As anyone who has even a modicum of interest in the financial markets can attest, the energy sector has been a brutal one for those holding long-term investment positions. The most obvious symptom of the deflationary malaise in energy is of course rapidly declining oil prices. Year-to-date, the international benchmark Brent Crude Oil is down 25%, despite it gaining an equivalent percentage move in late August before entering into its present consolidation phase.
But few energy markets have fallen prey to as prolonged bearishness as coal. Since January of 2008, the price for a pound of Australian thermal coal fell by 37%. The commodity made a strong comeback in late 2010 to early 2011 during the height of inflationary fears that also saw the precious metals complex — in particular, gold and silver — rise to either all-time nominal or multi-year records. However, the coal rally was short-lived and since that ephemeral spark, it has never really regained its footing.
If the underlying asset looks bad, it’s a much more horrific case for the coal mining companies. The industry is littered with failed efforts and bankruptcies, with the most recent example being Alpha Natural Resources, Inc. (OTCMKTS:ANRZQ). Even Alpha’s competitor, Peabody Energy Corp. (NYSE:BTU), while not in bankruptcy mode, may only be delaying the inevitable. Since peaking in June of 2008, BTU shares have evaporated more than 98% of market valuation.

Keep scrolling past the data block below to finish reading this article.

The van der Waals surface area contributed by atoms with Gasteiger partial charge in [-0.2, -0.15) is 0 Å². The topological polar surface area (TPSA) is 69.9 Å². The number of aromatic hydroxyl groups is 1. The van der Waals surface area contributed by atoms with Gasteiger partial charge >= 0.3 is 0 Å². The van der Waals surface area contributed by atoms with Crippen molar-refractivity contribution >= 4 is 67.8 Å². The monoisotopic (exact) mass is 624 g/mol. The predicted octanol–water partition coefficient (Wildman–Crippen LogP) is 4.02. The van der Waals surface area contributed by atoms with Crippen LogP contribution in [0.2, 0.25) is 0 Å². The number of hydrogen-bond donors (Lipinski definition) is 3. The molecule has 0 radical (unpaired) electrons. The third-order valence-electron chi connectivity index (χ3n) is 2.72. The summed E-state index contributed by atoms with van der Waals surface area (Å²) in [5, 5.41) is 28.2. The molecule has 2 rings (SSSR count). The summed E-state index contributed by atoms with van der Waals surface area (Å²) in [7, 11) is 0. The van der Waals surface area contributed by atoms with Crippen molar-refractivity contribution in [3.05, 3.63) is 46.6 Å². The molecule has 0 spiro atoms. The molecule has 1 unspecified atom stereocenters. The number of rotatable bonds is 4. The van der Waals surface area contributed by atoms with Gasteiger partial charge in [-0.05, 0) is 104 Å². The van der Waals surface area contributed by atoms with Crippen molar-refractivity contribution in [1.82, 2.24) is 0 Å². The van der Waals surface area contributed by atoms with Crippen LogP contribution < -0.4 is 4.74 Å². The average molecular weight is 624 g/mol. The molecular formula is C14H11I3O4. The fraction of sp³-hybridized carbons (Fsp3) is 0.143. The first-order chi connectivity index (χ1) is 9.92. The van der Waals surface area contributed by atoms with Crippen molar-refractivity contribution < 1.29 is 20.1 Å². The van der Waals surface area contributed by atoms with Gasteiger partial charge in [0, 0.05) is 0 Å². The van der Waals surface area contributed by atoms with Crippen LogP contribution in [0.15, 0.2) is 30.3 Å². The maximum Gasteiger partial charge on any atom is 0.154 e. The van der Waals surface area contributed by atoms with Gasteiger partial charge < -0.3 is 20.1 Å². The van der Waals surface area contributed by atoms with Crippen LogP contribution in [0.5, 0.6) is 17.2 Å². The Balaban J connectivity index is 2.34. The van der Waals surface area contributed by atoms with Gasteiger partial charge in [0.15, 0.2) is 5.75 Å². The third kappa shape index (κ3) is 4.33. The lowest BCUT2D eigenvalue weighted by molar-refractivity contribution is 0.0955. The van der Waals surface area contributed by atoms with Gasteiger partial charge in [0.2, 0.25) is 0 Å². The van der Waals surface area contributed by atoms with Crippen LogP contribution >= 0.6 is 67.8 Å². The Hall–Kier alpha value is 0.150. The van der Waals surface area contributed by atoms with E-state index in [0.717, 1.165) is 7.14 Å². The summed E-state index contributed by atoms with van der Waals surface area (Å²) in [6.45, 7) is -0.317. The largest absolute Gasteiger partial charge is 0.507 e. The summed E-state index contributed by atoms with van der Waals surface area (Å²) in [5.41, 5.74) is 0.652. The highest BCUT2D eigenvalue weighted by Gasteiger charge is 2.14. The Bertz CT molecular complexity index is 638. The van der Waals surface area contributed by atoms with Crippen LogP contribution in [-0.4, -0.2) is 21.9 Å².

Under a contrarian mindset, however, bad news is good news. If the logic were to play out further, it could be argued that coal is a great industry to invest! But is that really the case? Is there an opportunity to be had here or is the news simply too bearish for even the most daring of contrarians?
The pros and cons of coal investing is stark to the point of vulgarity. The bullish argument is that coal has finally reached a bottom — too many miners are being put out of business and the price must come up as a result of supply demand equilibrium. The evidence that this dynamic is playing out is the performance of coal miners for the month of August. From the 17th until the 31st, shares of Alpha Natural Resources jumped more than 81%, while the Dow Jones Industrial Average dropped 5.8%. While it’s not unusual for certain stocks to buck the trend in the major indices, did anyone expect it from a bankrupt company?
The bearish case is fairly straightforward. Recent events in the coal mining industry are nothing more than a dead-cat bounce, one that is virtually guaranteed to resume its negative trajectory. Based on historical performance, it can mathematically be argued that the coal market has roughly a 20% chance of recovery over the next three months. But throw statistics aside for a moment — would anybody want to gamble on an industry that is gradually being sidelined in favor of cleaner and more efficient energy sources?
Ultimately, coal appears to be a short-term trading opportunity. The technical charts show a rising level of support, and this typically signals a reversal. However, the fundamentals for coal are so poor that it would take a brave investor to ride a position for longer than a few weeks.